Viagra As Stroke Treatment?

viagra CBS/AP

Doctors at Henry Ford Hospital here have begun studying Viagra as a possible treatment for strokes.

Animal tests have indicated the sexual performance drug used by millions of men can improve memory and movement by helping injured brains develop new cells and blood vessels, researchers said.

The study will focus on Viagra's effect on people who have suffered ischemic strokes, which are caused by blocked arteries. Nearly 90 percent of the 700,000 strokes that occur yearly in the United States are ischemic, and they often cause long-term disability and death.

The Ford Hospital study is a so-called phase one study, the earliest stage of research, to determine whether Viagra is safe. The study will enroll 84 patients ages 18 to 80 with mild-to-moderate complications in the first three days of a stroke over the next three months.

Seven groups of patients will get doses of Viagra ranging from 25 milligrams to 150 milligrams, depending on how well patients tolerate the drug. A typical dose of Viagra for sexual activity is 50 milligrams.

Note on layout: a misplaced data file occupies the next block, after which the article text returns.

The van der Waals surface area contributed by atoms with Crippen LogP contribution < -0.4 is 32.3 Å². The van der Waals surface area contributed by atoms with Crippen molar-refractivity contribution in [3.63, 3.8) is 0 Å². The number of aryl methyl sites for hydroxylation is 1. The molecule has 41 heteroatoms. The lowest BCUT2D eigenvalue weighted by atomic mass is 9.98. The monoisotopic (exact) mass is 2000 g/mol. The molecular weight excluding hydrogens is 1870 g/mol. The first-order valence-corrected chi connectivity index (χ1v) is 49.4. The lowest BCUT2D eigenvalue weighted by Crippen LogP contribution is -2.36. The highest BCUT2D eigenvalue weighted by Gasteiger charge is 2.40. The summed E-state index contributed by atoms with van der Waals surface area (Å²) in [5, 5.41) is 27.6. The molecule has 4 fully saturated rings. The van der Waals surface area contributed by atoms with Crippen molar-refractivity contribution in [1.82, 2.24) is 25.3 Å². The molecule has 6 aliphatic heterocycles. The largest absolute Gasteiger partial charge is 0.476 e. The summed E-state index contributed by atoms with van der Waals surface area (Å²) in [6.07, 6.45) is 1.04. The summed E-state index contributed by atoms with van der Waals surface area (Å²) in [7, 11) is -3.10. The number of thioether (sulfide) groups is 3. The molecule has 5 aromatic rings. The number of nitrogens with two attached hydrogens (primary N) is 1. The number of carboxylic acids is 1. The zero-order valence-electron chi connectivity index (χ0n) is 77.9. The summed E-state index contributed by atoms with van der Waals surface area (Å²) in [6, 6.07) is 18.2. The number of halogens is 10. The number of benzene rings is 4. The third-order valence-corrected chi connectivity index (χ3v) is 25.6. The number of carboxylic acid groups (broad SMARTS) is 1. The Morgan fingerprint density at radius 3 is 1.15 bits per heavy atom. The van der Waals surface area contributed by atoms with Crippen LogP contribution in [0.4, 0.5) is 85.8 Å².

The study follows more than 10 years of laboratory research by Michael Chopp, chief of neurology research at Ford Hospital, the Detroit Free Press reported in Thursday editions.

Chopp gave memory and movement tasks to rodents who had strokes. Those given Viagra were able to find a hidden escape platform, showed better footing walking over elevated grids and turned in both directions, instead of the singular direction taken by rodents who had strokes but were not given Viagra.

Other research extracted an early type of cell from the inner, spongy part of bone, purified it and administered it to animals given Viagra. The combined therapy produced a key molecule, cyclic guanosine monophosphate. Using magnetic resonance imaging and other tests, Chopp has shown that the therapy caused the brains of injured rodents to develop new cells, new blood vessels and new electrical connections near injury sites.

"We all were told in school that you're born with a certain number of brain cells and that's it," Chopp told the Free Press. "Now we know the brain is highly plastic and capable of remodeling.

"Remodeling the brain, like remodeling a house, may require new plumbing, such as new brain cells, new electrical connections or new synapses and new rooms or brain cells in order to regain function," he said. "Now we hope to translate all these therapies into the clinic."

Researchers at the Johns Hopkins University School of Medicine reported in January that Viagra blocked and even reversed some of the heart enlargement in mice with blood pressure stress. Plans are under way for a trial to determine if similar results occur in humans.
  • Jaime Holguin

Comments